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In 2020, Mindfulness May Save Your Life

If you are still looking for a New Year’s resolution that’s easy and beneficial, consider adding this one: Be more mindful. Doing so can help enhance your well-being but may also enhance your relationships with others at the same time. When we consciously practice being more present, we become more aware. We engage more.

Mindfulness is the process of actively noticing aspects about yourself and your environment. It is choosing over and over again to put yourself in the present. It’s a higher sense of engagement, one that develops your focus and awareness skills.

How To Be More Mindful

Yoga, meditation or even going on a walk are ways of developing mindfulness. Yoga and meditation allow you to slow down and engage with yourself and your environment, causing you to be mindful instead of mindless.

Mindlessness is distractibility and it pulls you away from what’s right in front of you. Mindfulness is its opposite. Try to watch what is happening outside a window. Really look at a piece of art. Make it a habit to be present with your environment.

Ellen Langer, a professor of psychology at Harvard University and founder of the Langer Mindfulness Institute, states that life consists of moments, nothing more. You can be mindful or mindless. Whatever you do — whenever you do anything — choose to be mindful. By noticing more about yourself and your surroundings, you will prosper.

Practice Makes More Perfect

By practicing mindfulness throughout the day — and incorporating mindfulness exercises — we train our brains to focus better.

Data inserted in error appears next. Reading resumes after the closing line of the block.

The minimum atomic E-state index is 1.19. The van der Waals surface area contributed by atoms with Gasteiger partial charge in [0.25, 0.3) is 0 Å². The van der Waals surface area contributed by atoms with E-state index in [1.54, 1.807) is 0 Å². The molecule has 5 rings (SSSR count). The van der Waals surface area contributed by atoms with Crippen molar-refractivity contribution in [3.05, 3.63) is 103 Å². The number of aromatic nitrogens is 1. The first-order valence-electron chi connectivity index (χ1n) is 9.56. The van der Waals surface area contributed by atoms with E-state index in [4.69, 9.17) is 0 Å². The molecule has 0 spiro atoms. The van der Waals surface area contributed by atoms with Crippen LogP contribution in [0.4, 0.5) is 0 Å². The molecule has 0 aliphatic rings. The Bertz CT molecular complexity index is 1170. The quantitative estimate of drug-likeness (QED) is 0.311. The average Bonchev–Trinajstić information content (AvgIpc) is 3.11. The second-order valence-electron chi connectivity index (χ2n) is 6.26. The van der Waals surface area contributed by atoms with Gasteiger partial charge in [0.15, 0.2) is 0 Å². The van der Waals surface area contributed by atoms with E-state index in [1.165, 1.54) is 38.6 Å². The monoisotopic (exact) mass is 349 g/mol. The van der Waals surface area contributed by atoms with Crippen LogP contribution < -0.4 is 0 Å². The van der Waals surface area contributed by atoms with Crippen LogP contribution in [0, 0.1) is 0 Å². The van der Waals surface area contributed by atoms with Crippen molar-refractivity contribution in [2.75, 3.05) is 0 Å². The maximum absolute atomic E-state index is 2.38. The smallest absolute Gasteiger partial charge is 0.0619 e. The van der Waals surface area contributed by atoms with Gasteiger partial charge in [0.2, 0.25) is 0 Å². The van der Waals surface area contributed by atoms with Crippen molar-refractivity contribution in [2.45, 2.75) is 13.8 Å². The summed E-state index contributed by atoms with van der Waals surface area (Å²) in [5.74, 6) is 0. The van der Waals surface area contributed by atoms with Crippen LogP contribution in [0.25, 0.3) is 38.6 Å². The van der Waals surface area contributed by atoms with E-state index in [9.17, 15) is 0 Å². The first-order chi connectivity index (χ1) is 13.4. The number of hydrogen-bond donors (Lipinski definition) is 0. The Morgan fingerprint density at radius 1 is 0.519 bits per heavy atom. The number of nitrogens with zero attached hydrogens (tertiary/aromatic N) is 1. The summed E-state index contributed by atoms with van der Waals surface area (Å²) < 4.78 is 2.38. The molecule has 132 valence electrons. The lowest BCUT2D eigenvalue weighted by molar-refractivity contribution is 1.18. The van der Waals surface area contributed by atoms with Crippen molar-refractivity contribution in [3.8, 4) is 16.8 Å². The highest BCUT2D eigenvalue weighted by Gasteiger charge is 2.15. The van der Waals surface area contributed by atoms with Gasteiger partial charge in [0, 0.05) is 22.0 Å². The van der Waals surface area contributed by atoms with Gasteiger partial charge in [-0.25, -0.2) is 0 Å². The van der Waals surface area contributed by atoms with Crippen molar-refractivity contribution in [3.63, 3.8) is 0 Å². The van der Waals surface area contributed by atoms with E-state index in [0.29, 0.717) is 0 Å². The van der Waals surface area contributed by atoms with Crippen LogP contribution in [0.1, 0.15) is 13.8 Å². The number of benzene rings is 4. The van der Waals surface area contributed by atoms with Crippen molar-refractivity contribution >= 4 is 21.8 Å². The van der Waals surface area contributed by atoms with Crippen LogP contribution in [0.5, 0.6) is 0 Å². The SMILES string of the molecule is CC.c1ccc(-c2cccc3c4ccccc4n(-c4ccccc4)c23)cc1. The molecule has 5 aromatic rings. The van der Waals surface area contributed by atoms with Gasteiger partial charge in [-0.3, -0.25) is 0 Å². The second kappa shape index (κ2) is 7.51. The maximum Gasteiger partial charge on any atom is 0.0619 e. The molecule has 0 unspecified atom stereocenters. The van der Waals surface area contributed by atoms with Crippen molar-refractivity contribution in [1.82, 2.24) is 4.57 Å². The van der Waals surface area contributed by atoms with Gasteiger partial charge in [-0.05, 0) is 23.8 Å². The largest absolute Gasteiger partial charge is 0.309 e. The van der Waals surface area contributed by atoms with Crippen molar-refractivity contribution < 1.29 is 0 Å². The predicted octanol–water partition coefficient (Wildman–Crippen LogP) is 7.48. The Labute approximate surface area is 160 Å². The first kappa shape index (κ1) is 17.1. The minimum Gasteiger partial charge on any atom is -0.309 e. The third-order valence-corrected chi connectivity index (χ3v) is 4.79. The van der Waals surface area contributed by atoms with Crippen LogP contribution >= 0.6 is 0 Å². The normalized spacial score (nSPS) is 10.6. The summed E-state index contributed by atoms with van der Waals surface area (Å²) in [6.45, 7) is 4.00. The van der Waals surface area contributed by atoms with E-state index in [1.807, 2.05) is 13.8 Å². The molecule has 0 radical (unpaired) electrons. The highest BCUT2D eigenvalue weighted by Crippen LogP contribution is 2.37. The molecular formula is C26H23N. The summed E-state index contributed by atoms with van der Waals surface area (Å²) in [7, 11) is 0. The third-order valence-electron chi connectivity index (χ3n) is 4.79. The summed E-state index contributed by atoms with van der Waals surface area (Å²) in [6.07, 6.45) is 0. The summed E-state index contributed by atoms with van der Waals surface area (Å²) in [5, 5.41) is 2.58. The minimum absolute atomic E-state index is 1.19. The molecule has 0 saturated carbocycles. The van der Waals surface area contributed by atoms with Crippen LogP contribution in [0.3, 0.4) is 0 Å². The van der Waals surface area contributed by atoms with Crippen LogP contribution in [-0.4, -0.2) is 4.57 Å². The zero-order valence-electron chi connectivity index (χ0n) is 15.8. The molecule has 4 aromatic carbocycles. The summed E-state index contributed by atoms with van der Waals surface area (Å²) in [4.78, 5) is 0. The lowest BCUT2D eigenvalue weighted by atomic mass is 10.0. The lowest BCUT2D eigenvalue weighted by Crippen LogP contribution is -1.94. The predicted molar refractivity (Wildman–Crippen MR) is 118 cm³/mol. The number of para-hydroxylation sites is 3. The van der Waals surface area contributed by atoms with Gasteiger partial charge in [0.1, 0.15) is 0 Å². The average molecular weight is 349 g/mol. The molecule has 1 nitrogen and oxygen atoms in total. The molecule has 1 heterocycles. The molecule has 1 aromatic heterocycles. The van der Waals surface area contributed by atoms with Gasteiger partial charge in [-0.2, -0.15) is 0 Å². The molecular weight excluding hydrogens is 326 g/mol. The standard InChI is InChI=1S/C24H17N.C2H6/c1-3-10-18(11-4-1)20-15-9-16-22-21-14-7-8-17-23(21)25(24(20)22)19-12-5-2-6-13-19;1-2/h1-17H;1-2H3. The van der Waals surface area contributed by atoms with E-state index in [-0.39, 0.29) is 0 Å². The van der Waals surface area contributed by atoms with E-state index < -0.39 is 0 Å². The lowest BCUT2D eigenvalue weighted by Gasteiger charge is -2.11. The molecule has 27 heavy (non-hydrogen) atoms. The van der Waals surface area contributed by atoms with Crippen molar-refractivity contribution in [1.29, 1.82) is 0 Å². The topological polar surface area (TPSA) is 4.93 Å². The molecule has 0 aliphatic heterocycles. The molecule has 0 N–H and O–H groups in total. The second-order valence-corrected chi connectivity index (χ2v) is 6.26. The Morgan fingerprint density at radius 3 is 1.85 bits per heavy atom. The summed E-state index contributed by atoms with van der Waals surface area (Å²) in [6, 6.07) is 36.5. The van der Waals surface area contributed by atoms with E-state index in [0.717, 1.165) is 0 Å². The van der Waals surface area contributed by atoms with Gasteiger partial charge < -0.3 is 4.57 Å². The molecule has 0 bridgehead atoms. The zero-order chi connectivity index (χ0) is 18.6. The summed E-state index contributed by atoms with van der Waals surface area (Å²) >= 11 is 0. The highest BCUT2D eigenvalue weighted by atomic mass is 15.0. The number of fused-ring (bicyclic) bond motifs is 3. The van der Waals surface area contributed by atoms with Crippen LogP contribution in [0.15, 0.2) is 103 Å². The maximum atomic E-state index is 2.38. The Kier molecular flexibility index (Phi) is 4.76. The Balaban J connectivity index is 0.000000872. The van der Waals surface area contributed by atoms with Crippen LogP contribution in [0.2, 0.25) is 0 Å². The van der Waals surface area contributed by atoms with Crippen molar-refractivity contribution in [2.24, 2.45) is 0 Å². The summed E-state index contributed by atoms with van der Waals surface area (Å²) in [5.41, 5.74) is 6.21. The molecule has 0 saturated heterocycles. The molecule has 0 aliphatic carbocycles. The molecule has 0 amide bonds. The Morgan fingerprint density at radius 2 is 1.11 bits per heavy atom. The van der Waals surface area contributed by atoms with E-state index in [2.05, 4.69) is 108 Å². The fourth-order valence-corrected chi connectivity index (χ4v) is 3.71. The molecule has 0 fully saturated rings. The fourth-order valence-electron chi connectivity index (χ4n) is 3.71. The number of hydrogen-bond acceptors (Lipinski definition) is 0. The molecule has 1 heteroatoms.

Four suggestions to get you started:

1. Incorporate breathing exercises, inhaling and exhaling (4x). When we begin to be aware of our breathing, we are more attentive to our bodies. Our bodies calm down.

2. Create a visual prompt 2-3 times a day. For example, as a reminder to pause and have several mindful moments in your day, perhaps you could think of the color red. Whenever you are exposed to that color, you will be reminded to take a few deep breaths and reflect.

3. Program your phone or fitness tracker to send you reminders. Have one or both prompt you to take a minute to focus. Notice what is going on with both you and your environment as you respond to the prompt.

4. Take 120 seconds. Don’t rush to grab your phone or check your email when you wake up in the morning. Instead, take two minutes when you have the least amount of stimulus and be aware of where you are. Be with yourself and then start your day. 

The Best Medicine

Being mindful can help you manage your stress levels and increase your performance. It can help you pay more attention. If you take notice of how athletes train, it’s never just about throwing the ball; it’s about these same kinds of skills of heightening attention, practice and improving performance.

There is no right or wrong to practicing mindfulness. Being more aware and focused on oneself for even a brief moment allows for so many benefits. So why not do it? Mindfulness is a cost-neutral practice. It just calls for skill and dedication.

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